by David Stanowski
20 November 2007
Some people have been touting the fact that Galveston has been going through a real estate "boom", for the last 3-4 years, because they claim that this has been "good for the City". It certainly is true that this period has seen a lot of new construction, and rehabilitation of existing structures, as well as rising real estate prices. The housing units that are being added will increase the tax base, but they also will require new infrastructure, and their owners will increase the demand on city services.
Rising prices create a gain, on paper, for those who have owned real estate for awhile, but they also increase their property taxes, and insurance premiums, and make it more difficult for many people to afford to live here. In addition, adding more expensive housing units, at a rapid pace, is likely to change the character of the City.
Those who are profiting from this real estate "boom" are soliciting support to continue their "growth policies", by maintaining that developing real estate is good for the economy, as a whole. Unfortunately, a "boom" in a vacation-home market rarely produces an economic "boom" in the local economy.
The process of building and rehabilitating real estate increases the economic activity, where it is taking place, but if many of the construction workers do not live in the city, where they are building, their income flows somewhere else. Unlike most other businesses, construction jobs are not long-term in nature, so they do not help to build a strong foundation for the local economy.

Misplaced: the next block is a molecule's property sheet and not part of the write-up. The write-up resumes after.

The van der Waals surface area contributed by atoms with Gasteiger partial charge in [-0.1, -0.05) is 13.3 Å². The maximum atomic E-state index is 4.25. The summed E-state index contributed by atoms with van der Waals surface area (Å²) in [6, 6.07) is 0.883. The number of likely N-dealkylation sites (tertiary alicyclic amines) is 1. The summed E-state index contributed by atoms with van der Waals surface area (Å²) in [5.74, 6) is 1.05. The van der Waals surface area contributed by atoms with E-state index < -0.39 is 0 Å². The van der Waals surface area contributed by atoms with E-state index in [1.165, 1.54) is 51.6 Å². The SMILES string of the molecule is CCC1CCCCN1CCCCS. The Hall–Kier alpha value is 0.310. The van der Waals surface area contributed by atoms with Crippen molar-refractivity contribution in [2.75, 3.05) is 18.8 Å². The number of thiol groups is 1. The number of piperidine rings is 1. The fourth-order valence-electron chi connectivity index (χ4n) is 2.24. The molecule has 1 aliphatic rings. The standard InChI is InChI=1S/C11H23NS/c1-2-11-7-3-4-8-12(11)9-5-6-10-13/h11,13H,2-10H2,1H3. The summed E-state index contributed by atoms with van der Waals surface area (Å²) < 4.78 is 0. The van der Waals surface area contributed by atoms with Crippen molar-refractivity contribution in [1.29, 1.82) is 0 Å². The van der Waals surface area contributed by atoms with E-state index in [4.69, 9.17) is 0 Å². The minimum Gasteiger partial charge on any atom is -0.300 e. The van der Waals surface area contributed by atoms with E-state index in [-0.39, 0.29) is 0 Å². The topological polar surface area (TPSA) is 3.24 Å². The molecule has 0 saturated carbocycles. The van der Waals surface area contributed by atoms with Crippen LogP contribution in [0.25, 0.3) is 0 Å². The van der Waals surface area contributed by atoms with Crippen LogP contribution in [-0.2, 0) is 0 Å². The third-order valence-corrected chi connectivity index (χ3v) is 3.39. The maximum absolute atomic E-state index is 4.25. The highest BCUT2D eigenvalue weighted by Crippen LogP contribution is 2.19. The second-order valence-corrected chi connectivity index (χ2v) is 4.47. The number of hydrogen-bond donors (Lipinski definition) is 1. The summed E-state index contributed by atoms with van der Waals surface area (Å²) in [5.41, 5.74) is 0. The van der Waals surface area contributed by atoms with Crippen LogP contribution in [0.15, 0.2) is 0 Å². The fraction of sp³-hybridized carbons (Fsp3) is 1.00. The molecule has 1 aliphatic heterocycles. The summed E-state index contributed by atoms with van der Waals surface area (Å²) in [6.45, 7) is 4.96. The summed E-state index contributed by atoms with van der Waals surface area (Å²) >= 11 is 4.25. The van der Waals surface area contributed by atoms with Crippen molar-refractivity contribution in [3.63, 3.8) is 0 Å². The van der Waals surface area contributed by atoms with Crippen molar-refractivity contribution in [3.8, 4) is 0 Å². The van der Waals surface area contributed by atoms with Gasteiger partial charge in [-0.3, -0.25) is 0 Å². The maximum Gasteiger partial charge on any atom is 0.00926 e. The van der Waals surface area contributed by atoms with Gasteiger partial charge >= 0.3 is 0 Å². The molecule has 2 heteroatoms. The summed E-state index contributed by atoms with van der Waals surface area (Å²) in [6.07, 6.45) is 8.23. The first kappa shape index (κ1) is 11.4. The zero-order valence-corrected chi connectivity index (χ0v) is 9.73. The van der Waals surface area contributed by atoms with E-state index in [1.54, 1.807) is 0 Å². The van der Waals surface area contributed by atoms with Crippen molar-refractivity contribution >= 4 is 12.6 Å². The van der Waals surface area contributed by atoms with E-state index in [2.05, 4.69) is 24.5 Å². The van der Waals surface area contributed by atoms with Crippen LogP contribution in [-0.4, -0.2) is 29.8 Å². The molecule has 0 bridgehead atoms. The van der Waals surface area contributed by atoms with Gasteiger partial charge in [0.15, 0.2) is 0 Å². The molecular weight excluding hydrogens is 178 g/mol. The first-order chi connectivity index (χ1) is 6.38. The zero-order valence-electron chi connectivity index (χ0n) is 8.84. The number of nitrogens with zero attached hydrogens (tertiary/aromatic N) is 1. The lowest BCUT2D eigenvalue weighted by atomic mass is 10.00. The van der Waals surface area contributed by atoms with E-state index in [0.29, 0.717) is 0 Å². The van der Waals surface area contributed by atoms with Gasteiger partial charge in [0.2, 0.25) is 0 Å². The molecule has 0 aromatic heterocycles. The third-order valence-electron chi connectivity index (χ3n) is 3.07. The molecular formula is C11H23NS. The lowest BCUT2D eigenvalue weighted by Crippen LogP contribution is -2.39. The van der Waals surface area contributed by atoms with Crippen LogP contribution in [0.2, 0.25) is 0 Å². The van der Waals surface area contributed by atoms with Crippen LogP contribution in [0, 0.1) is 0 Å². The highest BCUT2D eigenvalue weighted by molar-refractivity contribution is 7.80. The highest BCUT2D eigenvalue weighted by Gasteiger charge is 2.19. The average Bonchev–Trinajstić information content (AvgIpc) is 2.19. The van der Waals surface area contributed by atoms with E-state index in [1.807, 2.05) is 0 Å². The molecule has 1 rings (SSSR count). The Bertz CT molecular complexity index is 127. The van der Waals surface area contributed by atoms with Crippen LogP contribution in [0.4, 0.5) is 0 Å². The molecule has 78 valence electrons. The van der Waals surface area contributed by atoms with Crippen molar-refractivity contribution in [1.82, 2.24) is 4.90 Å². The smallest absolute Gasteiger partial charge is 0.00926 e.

In addition, since the owners of these new vacation homes do not have a job, or a business, on The Island, their economic impact is rather limited. They do not become part of the local economy, they merely spend a small portion of their income, in Galveston, when they use their second home.
A robust economy will show growth in real economic output, and real incomes, as well as growth in the number of jobs. There is no data on the total output of the Galveston economy, but the data that is available paints a pretty clear picture.
In the 1870's, Galveston had a higher per capita income than most other cities in the entire world! In 2005, Median Household Income was $30,500, compared to $42,139 for the State of Texas, and $46,242 for the entire country!
It should be clear by now that the extensive real estate development that took place, over the past quarter century, has not reversed the decline in population, or the number of jobs, and there is no evidence that the more recent real estate "boom" has had a major impact on the economy, either! For this reason, it would be foolish to expect future real estate development to help bring the performance of the Galveston economy in line with the rest of the state.
In the 19th Century, Galveston had a very robust economy, but more recently it has been in a decline since 1995-2000, and there is some evidence that it may have peaked as early as 1985, as the 1980's oil boom faded. This city can re-discover its former greatness if it turns its attention to attracting new businesses, helping new businesses get started, and maintaining a pro-business environment.
The only thing that will turn this economy around is a shift in focus from real estate development to business development!
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